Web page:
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For a long time, I had wanted to learn to weave. However, I didn't have anyone who I knew that could teach me. My mom gave me some work by Mattie Drum, a fingerweaver from our community who had passed away years before. I studied the belts trying to figure out how she had made them but didn't have any luck. Then I came across a book, Finger Weaving: Indian Braiding by Alta Turner. I was able to follow the instructions although I noted several modifications for my own style as I went because every weaver has idiosyncrasies. The ᎢᎬᏱ ᎠᏓᏠᏍᏗ / igvyi adadlosdi / first belt I made was in turquoise, black, and white acrylic yarn in a chevron pattern that looks like a series of the letter V. I'm proud of this first weaving and still have it to this day. I've been told to always keep the first item you make so you can see how far you've come when you look back.

I remember setting a chair up in front of me and struggling to figure out how best to hold the yarn. In the beginning, remembering which strands went where was so challenging. It took me about a month to complete the belt and I felt like I had woven a mile of fabric. In reality it was only 2 inches wide and about 40 inches long. I made several four strand braids with the remaining yarn and attached tassels to their ends.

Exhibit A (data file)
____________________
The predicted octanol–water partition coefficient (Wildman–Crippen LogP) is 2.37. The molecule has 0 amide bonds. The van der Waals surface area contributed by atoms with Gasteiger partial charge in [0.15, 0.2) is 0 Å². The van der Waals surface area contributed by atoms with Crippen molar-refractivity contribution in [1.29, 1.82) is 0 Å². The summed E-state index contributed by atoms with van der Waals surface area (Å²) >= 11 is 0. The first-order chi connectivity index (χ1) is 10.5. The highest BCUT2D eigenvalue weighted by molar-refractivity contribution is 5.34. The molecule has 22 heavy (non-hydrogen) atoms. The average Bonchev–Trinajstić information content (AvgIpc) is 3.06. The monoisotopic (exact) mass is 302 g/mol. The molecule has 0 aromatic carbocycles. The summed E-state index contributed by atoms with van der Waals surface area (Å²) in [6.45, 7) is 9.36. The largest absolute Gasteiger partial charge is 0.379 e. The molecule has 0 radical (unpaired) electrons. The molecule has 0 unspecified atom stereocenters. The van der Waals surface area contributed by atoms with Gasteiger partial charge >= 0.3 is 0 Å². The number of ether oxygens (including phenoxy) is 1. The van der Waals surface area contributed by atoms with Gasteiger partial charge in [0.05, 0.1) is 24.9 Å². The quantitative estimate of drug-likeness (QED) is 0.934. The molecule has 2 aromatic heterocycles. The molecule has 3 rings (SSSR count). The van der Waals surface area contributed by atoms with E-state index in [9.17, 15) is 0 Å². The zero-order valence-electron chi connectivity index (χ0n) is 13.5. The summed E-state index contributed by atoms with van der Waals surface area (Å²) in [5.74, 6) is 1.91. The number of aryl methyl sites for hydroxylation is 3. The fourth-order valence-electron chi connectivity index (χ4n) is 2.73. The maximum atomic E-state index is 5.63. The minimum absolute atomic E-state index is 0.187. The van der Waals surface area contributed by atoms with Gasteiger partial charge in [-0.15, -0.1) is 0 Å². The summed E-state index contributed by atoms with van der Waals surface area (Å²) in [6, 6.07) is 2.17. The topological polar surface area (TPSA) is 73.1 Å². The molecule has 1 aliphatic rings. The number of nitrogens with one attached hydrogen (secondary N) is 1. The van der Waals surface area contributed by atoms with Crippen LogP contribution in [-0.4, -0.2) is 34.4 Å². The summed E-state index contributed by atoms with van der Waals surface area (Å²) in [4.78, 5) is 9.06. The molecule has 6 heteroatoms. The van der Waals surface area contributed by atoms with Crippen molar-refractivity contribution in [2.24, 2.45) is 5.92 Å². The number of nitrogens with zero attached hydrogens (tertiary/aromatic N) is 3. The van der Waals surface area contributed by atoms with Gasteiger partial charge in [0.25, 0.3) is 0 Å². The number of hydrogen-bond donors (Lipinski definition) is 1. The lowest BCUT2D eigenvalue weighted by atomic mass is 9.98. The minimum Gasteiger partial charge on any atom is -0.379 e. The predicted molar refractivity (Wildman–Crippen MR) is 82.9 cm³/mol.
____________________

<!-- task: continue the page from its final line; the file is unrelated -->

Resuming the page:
I am a much better weaver than when I made this belt in 2000. I have refined my technique and can produce a belt like this much more quickly. I am still proud of this belt because it has excellent tension and the few mistakes can only be found by experienced weavers. I'm glad this is where my journey began and that I am still able to weave.

woven belt in turquoise black and white 2000
Chevron - turquoise black and white 2000

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